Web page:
Applications were submitted in early September and out of the eleven participants, nine are member institutions of the Carnegie project on the Education Doctorate (CPED) and seven are member institutions of University Council for Educational Administration (UCEA):
- Fordham University and Mamaroneck Union Free School District
- University of Virginia and Chesterfield County Public Schools
- University of Maryland and Prince George’s County Public Schools (PGCPS)
- High Tech High GSE and High Tech High
- Indiana University and Evansville Vanderburgh School Corporation (EVSC)
- George Washington University and Fairfax Country Public Schools
- Portland State University and Newberg Public Schools
- University of Denver and Denver Public Schools
- University of Pittsburgh and University Preparatory School at Margaret Milliones
- University of South Carolina and Florence School District One
- University of Mississippi and Oxford School District
“We are honored to be a part of this learning community of IHE’s and districts,” said Korach. “We look forward to further our understanding and commitment to improvement science and networked improvement communities. This work will help us expand our capacity to support systems-level leadership development, prepare leaders to manage complex change, and sustain partnerships and networks with students, graduates and districts.”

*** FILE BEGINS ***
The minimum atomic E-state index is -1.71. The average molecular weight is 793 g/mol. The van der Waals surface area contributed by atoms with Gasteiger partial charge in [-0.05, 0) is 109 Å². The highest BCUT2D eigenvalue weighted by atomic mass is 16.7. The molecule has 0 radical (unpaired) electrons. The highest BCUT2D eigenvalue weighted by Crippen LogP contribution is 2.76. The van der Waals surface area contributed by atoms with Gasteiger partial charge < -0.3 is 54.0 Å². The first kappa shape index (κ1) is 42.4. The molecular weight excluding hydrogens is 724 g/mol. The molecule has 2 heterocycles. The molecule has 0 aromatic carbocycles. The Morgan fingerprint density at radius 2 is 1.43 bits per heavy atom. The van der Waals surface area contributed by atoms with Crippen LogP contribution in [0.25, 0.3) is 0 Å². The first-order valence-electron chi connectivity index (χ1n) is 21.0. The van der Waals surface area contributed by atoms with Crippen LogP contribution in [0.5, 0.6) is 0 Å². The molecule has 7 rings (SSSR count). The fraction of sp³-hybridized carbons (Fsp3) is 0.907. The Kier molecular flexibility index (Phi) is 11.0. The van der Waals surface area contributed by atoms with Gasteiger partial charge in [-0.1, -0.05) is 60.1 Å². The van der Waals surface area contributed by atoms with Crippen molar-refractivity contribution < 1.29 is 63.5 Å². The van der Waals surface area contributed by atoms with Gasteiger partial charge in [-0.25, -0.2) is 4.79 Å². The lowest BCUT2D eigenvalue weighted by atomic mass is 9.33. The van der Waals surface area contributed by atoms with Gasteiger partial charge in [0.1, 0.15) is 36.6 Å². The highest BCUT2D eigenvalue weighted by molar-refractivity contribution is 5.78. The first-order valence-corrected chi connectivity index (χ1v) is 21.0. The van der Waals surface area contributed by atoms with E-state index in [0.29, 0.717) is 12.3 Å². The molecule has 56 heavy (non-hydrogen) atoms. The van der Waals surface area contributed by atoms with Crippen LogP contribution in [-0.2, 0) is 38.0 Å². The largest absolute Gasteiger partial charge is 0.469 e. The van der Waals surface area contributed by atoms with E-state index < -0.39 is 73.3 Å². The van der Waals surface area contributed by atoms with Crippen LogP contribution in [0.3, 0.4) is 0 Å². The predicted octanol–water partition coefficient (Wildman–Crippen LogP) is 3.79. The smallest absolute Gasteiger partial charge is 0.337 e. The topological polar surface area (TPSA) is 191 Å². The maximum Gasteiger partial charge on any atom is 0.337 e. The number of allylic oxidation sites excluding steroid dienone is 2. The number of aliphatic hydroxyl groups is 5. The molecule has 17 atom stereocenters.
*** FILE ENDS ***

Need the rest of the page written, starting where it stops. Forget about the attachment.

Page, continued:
Over the next year iLEAD participants will engage in four face-to-face meetings and online collaboration to:
- Build leadership, technical, and social capacities for using improvement science in masters and EdD programs;
- Integrate and enhance coursework related to improvement science and NICs in education;
- Collaborate with other leading IHEs and the Carnegie Foundation on problems of
- practice and embed that work into educational leadership preparation;
- Strengthen relations with local LEAs by focusing on relevant and pressing needs; and
- Contribute to and draw from a “Teaching Commons” resource-bank of exemplar courses and instructional resources for IHE faculty, programs, and participants.
03 Oct 2017
Three Morgridge College Educational Leadership and Policy Studies (ELPS) alumnae were recently recognized for their efforts when their schools were honored by the Colorado Succeeds Prize. Valdez Elementary School Principal Jessica Buckley and Assistant Principal Gwen Frank, both graduates of the DPS Ritchie ELPS program, received the Colorado Succeeds prize for Transformational Impact in an Elementary Award. Additionally, ELPS graduate and The Stem Launch School Assistant Principal Carrie Romero-Brugger saw her school recognized for outstanding achievement.